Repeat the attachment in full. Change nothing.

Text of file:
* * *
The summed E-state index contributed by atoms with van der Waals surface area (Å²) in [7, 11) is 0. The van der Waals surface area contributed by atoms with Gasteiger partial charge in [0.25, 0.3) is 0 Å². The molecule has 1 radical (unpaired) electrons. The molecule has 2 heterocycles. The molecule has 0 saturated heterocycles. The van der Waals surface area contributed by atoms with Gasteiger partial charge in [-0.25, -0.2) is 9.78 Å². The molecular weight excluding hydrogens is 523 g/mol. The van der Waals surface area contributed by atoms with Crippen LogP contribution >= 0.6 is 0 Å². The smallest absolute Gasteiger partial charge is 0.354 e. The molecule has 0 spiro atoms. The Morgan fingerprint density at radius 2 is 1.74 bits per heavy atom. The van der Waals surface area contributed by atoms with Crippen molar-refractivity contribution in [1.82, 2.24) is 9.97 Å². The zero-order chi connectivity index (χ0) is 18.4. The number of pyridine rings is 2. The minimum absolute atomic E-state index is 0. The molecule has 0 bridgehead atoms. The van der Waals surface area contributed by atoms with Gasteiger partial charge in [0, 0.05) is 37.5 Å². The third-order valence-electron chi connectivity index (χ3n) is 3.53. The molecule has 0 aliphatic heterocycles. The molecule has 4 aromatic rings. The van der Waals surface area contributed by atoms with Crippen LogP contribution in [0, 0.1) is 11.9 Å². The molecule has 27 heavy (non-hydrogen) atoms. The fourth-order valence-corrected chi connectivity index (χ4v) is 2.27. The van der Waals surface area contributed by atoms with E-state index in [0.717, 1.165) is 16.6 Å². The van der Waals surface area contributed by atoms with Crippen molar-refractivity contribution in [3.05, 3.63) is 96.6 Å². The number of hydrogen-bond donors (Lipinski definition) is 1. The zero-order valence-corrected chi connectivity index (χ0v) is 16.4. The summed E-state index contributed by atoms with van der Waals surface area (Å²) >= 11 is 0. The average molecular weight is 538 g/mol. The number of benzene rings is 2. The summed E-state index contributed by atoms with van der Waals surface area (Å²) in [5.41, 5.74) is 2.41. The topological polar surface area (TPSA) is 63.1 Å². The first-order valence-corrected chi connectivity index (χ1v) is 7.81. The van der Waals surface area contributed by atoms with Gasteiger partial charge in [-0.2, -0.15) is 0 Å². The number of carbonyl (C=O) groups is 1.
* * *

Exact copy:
The summed E-state index contributed by atoms with van der Waals surface area (Å²) in [7, 11) is 0. The van der Waals surface area contributed by atoms with Gasteiger partial charge in [0.25, 0.3) is 0 Å². The molecule has 1 radical (unpaired) electrons. The molecule has 2 heterocycles. The molecule has 0 saturated heterocycles. The van der Waals surface area contributed by atoms with Gasteiger partial charge in [-0.25, -0.2) is 9.78 Å². The molecular weight excluding hydrogens is 523 g/mol. The van der Waals surface area contributed by atoms with Crippen LogP contribution >= 0.6 is 0 Å². The smallest absolute Gasteiger partial charge is 0.354 e. The molecule has 0 spiro atoms. The Morgan fingerprint density at radius 2 is 1.74 bits per heavy atom. The van der Waals surface area contributed by atoms with Crippen molar-refractivity contribution in [1.82, 2.24) is 9.97 Å². The zero-order chi connectivity index (χ0) is 18.4. The number of pyridine rings is 2. The minimum absolute atomic E-state index is 0. The molecule has 0 bridgehead atoms. The van der Waals surface area contributed by atoms with Gasteiger partial charge in [0, 0.05) is 37.5 Å². The third-order valence-electron chi connectivity index (χ3n) is 3.53. The molecule has 0 aliphatic heterocycles. The molecule has 4 aromatic rings. The van der Waals surface area contributed by atoms with Crippen LogP contribution in [0, 0.1) is 11.9 Å². The molecule has 27 heavy (non-hydrogen) atoms. The fourth-order valence-corrected chi connectivity index (χ4v) is 2.27. The van der Waals surface area contributed by atoms with E-state index in [0.717, 1.165) is 16.6 Å². The van der Waals surface area contributed by atoms with Crippen molar-refractivity contribution in [3.05, 3.63) is 96.6 Å². The number of hydrogen-bond donors (Lipinski definition) is 1. The zero-order valence-corrected chi connectivity index (χ0v) is 16.4. The summed E-state index contributed by atoms with van der Waals surface area (Å²) >= 11 is 0. The average molecular weight is 538 g/mol. The number of benzene rings is 2. The summed E-state index contributed by atoms with van der Waals surface area (Å²) in [5.41, 5.74) is 2.41. The topological polar surface area (TPSA) is 63.1 Å². The first-order valence-corrected chi connectivity index (χ1v) is 7.81. The van der Waals surface area contributed by atoms with Gasteiger partial charge in [-0.2, -0.15) is 0 Å². The number of carbonyl (C=O) groups is 1.